In wind driven rain your wind shell will not work and your umbrella won't help. Plants can easily damage trash bags.
You are seriously underestimating the durability of a good rain jacket. Yes there are people out there that have had problems with DWR, breathability, etc… But most people will use a jacket for years before it needs to be replaced. If Event only lasted a few months would anyone buy it?Feb 24, 2013 at 7:46 pm #1958345
Has anyone tried wearing a hooded windshirt with a wool or fleece layer underneath and doing the wet but warm thing? The windshirt should block the wind and slow the rain considerably.
I have let myself get wet in the rain like this a few times, but never in really cold and prolonged weather.Feb 25, 2013 at 7:10 am #1958428
So, I have a Golite Pertex Shield Tumalo jacket. Let us say that I am going going out and about for 6 months at a stretch with no real chance to reapply a DWR to it. Eventually the DWR is going to fail and the outside of the jacket will become sodden with rain. At this time the humidity inside would start to increase to the point that it could possibly become more than what it is outside. At this point I could then use the pit zips or open up the pockets that use mesh to vent out the jacket and my body heat would help accomplish this. If it is cold and raining I could wear my Patagonia R2 under it. I would still remain dry from the rain but damp from perspiration and water vapor in the air and be either a cold or warm damp on the inside but there is no way to mitigate that anyways. Correct?
And for my REI KImtah eVent jacket with the same scenario it would still be waterproof and maybe a little sodden but it would act more like a vapor barrier in that it could not breath, has no pit zips but has some mesh pockets?Feb 25, 2013 at 7:45 am #1958447
Steven McAllisterBPL Member
@brooklynkayakLocale: South West US
@justin "Has anyone tried wearing a hooded windshirt with a wool or fleece layer underneath and doing the wet but warm thing?"
I hike in the rain a lot, sometime days on end with rain every day,
I do not fight to stay dry in such situations, it's not possible for me.
I wear clothing that is warm when wet.
My typical clothing for 38 degree (f) rain and snow is a combination of merino wool, hooded grid fleece top synthetic light fluffy vest and thin synthetic long underwear under light thin hiking pants.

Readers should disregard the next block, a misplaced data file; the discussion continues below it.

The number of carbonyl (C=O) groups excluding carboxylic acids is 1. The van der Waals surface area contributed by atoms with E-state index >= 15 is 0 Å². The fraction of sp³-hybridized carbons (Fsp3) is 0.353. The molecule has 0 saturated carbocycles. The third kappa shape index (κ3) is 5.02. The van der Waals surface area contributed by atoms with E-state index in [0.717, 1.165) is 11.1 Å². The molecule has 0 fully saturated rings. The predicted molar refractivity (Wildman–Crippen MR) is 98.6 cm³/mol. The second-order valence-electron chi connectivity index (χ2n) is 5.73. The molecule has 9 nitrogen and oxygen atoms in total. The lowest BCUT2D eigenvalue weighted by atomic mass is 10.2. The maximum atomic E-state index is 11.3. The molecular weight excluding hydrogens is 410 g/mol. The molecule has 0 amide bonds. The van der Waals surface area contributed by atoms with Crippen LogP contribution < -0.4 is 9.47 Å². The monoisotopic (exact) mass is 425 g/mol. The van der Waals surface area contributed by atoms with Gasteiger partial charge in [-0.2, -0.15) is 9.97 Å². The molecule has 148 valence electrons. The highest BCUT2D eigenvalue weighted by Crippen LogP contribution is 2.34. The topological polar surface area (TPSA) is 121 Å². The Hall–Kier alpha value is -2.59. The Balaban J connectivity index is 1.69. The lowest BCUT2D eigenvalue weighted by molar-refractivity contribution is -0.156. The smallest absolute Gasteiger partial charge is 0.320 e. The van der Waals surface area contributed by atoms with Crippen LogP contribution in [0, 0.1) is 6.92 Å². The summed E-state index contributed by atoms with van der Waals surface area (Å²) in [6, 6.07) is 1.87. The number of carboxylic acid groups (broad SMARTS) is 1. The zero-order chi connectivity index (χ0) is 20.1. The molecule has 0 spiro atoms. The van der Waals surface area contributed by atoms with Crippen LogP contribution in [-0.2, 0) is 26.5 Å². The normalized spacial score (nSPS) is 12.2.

I'll usually just wear a hooded wind shirt over the top with baseball cap to keep the rain off my face and to keep the hood from blowing around.
This works in 95% of rain and snow above freezing temps. I will be damp, but not cold as long as I hike.
If conditions get really bad, I'll throw on a silnylon cape and my groundcloth as a skirt and/or wind pants.
Yes, water does penetrate the windshirt and windpants, but only a small percentage. Hydrophobic inner layers don't hold that much water and so most of the moisture either runs to the ground our evaporates.
I quit wearing my expensive goretex rain jacket when I realized it didn't work so well for it's weight.Feb 25, 2013 at 7:53 am #1958455
"Has anyone tried wearing a hooded windshirt with a wool or fleece layer underneath and doing the wet but warm thing"
that's pretty-much what i do. epic windshirt with the hood and shoulders seam-sealed. no dwr issue with epic, but the fabric will wet-out. i never really get wet, more like damp. i wear a power stretch hoody and i'm good to go. with any head of steam i *bake* myself dry, or throw on an epic-shelled primaloft jacket.Feb 25, 2013 at 8:27 am #1958466
I am thinking of trying out something similar next time it rains. Synthetic T, Patagonia R2 and a homemade Momentum wind shirt with fleece bottoms and a trash bag rain skirt. I wear wool socks with my Chacos so I can always wear the thicker ones. I figure if it always gets bag also I can bring another trash bag or one of those cheap rain ponchos to put over me.Feb 25, 2013 at 8:33 am #1958468
Dale WambaughBPL Member
@dwambaughLocale: Pacific Northwest
Wet but warm is a typical state when it's 40F-50F, 90% humidity, drizzling all day and tackling 2500 certical feet of switchbacks. Even with the vents open, there is nowhere for the sweat to go.
But you can't count on the warm part. Plainly put, you could die. Bad hiking technique! You need some backup clothing and ways to get warm and dry. If you are going for a run from from home, you can get sloppy with no worries. You might think the same on a day hike and plan on changing back at the car, but if anything goes wrong to delay your return, or you find that you don't tolerate it well, you will find yourself to be a quivering mass of stupid, uncoordinated jello in the middle of nowhere. That's not just unpleasant, it can be life threatening.
So, as policy and practice, you need decent rain gear and a dry layer if you are going to be out all day in cold, wet, high humidity conditions with lots of activity. We would all like to drop the extra weight, but there's no free lunch.
The only effective non-breathable rain gear I know of is a poncho. It's not a bad alternative and gives coverage to the knees and keeps you pack dry too. You get a backup shelter in the bargain.